Constructing place, building commuity : the archaeology and geography of African American freedmen's communities in central Texas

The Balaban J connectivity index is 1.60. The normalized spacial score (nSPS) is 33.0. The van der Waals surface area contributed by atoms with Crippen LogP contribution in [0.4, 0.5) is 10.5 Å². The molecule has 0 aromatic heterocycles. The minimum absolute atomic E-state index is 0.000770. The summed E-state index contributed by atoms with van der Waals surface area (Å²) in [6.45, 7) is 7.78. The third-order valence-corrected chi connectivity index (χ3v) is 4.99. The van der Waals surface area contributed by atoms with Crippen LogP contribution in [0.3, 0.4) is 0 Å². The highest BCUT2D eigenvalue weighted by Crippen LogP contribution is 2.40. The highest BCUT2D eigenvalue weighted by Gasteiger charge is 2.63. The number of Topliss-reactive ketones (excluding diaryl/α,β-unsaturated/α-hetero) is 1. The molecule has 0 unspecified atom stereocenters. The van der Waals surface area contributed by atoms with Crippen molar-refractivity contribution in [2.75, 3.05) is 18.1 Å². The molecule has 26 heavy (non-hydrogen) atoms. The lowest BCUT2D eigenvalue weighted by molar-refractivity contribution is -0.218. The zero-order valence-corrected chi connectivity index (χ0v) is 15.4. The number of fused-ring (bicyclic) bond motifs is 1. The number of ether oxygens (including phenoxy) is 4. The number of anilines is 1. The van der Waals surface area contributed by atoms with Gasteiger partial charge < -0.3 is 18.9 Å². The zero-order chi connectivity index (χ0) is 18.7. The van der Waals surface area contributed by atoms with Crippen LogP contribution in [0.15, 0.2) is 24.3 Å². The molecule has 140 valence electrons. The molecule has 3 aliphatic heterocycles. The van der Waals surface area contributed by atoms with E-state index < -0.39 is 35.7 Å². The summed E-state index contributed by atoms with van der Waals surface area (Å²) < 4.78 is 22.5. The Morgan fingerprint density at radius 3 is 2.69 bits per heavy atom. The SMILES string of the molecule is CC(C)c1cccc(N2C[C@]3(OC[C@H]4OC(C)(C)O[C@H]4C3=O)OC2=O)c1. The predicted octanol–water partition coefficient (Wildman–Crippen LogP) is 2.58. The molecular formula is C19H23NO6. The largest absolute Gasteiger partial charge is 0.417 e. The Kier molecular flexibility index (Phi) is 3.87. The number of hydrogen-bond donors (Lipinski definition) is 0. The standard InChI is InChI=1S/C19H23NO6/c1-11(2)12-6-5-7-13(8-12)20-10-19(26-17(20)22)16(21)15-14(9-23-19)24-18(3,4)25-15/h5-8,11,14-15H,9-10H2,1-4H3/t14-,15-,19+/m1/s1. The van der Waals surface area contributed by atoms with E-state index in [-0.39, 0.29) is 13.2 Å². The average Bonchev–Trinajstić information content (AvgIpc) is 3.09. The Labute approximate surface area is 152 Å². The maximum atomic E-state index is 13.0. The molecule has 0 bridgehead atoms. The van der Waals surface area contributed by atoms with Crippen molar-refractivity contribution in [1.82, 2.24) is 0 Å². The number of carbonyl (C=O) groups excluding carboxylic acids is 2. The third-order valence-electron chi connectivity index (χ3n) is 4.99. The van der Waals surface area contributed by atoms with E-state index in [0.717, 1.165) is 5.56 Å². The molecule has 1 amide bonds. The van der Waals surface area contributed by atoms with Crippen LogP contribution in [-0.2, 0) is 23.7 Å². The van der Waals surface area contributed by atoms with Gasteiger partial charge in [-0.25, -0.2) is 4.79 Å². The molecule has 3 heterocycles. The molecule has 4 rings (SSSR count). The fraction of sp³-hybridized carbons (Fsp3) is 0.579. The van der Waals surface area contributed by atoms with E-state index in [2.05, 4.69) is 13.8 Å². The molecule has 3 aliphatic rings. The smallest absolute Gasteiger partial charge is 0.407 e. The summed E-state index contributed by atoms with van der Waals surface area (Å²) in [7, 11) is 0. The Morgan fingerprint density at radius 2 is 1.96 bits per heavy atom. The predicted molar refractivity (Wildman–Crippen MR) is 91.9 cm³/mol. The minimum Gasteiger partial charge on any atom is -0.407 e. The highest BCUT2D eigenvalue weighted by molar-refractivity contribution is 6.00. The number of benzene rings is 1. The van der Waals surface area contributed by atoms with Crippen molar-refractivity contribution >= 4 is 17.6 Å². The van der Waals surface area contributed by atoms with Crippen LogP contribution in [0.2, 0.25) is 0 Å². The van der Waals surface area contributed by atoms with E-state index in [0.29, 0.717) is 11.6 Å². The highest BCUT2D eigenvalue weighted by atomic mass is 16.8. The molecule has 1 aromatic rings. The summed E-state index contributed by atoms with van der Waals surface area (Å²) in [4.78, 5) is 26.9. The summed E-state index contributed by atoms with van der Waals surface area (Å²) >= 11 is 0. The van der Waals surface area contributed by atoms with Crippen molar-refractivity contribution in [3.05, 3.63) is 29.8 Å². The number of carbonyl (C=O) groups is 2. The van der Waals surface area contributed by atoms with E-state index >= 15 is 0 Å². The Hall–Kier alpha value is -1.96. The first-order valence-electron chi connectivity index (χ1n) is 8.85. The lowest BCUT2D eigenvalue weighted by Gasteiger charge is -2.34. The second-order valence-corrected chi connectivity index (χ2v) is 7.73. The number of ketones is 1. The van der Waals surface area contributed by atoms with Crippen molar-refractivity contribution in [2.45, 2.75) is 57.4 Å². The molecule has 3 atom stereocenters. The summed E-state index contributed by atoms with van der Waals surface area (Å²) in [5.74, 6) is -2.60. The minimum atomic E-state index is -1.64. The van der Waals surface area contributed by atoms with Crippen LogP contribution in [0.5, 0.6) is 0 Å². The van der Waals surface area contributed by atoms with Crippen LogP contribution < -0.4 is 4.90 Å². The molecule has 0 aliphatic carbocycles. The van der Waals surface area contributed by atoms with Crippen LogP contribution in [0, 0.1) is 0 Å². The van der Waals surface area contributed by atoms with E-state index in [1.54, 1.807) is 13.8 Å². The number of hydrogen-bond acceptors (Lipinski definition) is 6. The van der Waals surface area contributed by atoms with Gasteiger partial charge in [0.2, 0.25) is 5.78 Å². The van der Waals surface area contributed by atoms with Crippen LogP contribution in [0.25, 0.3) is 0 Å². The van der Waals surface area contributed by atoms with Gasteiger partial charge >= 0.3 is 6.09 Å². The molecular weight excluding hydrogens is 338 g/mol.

This dissertation focuses on how African Americans residing in southern freedmen’s communities engaged with their institutional spaces, specifically educational and religious centers, between the years of 1870 and 1940. Using Antioch Colony, a freedmen’s community established in Hays County, Texas, as a case study I argue that Black Americans constructed their social institutions to enculturate members of the community into ideologies of self-help and reciprocal obligation. These ideologies were collectively believed to provide the best avenue for achieving equal rights, dismantling structural inequality, and combating anti-Black racism. Through a multidisciplinary study integrating methods of archaeological excavation, artifact analysis, archival information, and geographic information systems, I demonstrate how Black Americans used material culture and the built environment, as facilitated through their social institutions, to enact and reproduce such behaviors. In this manner, I engage with geographic theories of place to position social institutions as spaces produced to resist the dehumanization and subjugation of Black citizens in the postemancipation United States.